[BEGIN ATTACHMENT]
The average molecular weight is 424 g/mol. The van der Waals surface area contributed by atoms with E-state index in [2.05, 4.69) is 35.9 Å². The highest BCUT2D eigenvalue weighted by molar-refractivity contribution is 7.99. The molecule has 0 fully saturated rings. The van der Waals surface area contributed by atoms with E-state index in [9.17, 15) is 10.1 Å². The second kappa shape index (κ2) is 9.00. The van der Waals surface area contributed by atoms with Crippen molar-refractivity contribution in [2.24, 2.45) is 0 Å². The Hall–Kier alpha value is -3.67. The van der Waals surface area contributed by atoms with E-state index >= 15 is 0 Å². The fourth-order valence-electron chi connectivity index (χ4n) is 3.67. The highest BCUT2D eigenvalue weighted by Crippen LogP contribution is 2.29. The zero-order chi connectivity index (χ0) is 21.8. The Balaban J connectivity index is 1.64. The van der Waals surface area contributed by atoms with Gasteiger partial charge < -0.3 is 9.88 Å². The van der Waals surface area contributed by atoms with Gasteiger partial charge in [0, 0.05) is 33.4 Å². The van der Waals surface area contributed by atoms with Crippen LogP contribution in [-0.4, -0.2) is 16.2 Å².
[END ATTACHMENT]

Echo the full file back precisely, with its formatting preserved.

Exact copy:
The average molecular weight is 424 g/mol. The van der Waals surface area contributed by atoms with E-state index in [2.05, 4.69) is 35.9 Å². The highest BCUT2D eigenvalue weighted by molar-refractivity contribution is 7.99. The molecule has 0 fully saturated rings. The van der Waals surface area contributed by atoms with E-state index in [9.17, 15) is 10.1 Å². The second kappa shape index (κ2) is 9.00. The van der Waals surface area contributed by atoms with Crippen molar-refractivity contribution in [2.24, 2.45) is 0 Å². The Hall–Kier alpha value is -3.67. The van der Waals surface area contributed by atoms with E-state index >= 15 is 0 Å². The fourth-order valence-electron chi connectivity index (χ4n) is 3.67. The highest BCUT2D eigenvalue weighted by Crippen LogP contribution is 2.29. The zero-order chi connectivity index (χ0) is 21.8. The Balaban J connectivity index is 1.64. The van der Waals surface area contributed by atoms with Gasteiger partial charge < -0.3 is 9.88 Å². The van der Waals surface area contributed by atoms with Gasteiger partial charge in [0, 0.05) is 33.4 Å². The van der Waals surface area contributed by atoms with Crippen LogP contribution in [-0.4, -0.2) is 16.2 Å².